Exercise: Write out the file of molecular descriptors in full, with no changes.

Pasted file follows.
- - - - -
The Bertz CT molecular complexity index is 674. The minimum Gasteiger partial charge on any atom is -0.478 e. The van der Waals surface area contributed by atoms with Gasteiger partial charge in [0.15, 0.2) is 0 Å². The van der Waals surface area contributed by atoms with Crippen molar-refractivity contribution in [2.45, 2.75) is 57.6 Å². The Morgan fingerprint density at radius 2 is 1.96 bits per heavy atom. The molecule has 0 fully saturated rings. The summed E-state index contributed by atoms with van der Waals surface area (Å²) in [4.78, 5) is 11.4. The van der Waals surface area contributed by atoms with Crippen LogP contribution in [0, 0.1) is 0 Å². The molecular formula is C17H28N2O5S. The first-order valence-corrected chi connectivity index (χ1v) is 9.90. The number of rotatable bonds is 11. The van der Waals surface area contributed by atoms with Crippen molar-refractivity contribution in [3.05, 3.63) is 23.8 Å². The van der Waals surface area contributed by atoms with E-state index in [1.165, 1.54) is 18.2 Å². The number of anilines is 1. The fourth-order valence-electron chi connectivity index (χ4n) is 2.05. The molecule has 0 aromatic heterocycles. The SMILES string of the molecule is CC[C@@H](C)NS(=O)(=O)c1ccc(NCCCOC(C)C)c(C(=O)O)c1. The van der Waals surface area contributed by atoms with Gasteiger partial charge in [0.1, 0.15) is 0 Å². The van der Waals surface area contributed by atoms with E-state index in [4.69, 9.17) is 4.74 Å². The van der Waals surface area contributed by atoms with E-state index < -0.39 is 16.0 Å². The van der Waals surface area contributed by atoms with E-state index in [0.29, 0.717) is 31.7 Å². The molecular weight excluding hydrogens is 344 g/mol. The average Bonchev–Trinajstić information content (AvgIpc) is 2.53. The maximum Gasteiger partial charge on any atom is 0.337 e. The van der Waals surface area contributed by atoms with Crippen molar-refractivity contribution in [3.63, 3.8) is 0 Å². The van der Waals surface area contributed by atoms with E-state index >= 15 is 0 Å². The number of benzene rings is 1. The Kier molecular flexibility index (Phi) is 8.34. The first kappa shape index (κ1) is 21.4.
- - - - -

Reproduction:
The Bertz CT molecular complexity index is 674. The minimum Gasteiger partial charge on any atom is -0.478 e. The van der Waals surface area contributed by atoms with Gasteiger partial charge in [0.15, 0.2) is 0 Å². The van der Waals surface area contributed by atoms with Crippen molar-refractivity contribution in [2.45, 2.75) is 57.6 Å². The Morgan fingerprint density at radius 2 is 1.96 bits per heavy atom. The molecule has 0 fully saturated rings. The summed E-state index contributed by atoms with van der Waals surface area (Å²) in [4.78, 5) is 11.4. The van der Waals surface area contributed by atoms with Crippen LogP contribution in [0, 0.1) is 0 Å². The molecular formula is C17H28N2O5S. The first-order valence-corrected chi connectivity index (χ1v) is 9.90. The number of rotatable bonds is 11. The van der Waals surface area contributed by atoms with Crippen molar-refractivity contribution in [3.05, 3.63) is 23.8 Å². The van der Waals surface area contributed by atoms with E-state index in [1.165, 1.54) is 18.2 Å². The number of anilines is 1. The fourth-order valence-electron chi connectivity index (χ4n) is 2.05. The molecule has 0 aromatic heterocycles. The SMILES string of the molecule is CC[C@@H](C)NS(=O)(=O)c1ccc(NCCCOC(C)C)c(C(=O)O)c1. The van der Waals surface area contributed by atoms with Gasteiger partial charge in [0.1, 0.15) is 0 Å². The van der Waals surface area contributed by atoms with E-state index in [4.69, 9.17) is 4.74 Å². The van der Waals surface area contributed by atoms with E-state index < -0.39 is 16.0 Å². The van der Waals surface area contributed by atoms with E-state index in [0.29, 0.717) is 31.7 Å². The molecular weight excluding hydrogens is 344 g/mol. The average Bonchev–Trinajstić information content (AvgIpc) is 2.53. The maximum Gasteiger partial charge on any atom is 0.337 e. The van der Waals surface area contributed by atoms with Crippen molar-refractivity contribution in [3.63, 3.8) is 0 Å². The van der Waals surface area contributed by atoms with E-state index >= 15 is 0 Å². The number of benzene rings is 1. The Kier molecular flexibility index (Phi) is 8.34. The first kappa shape index (κ1) is 21.4.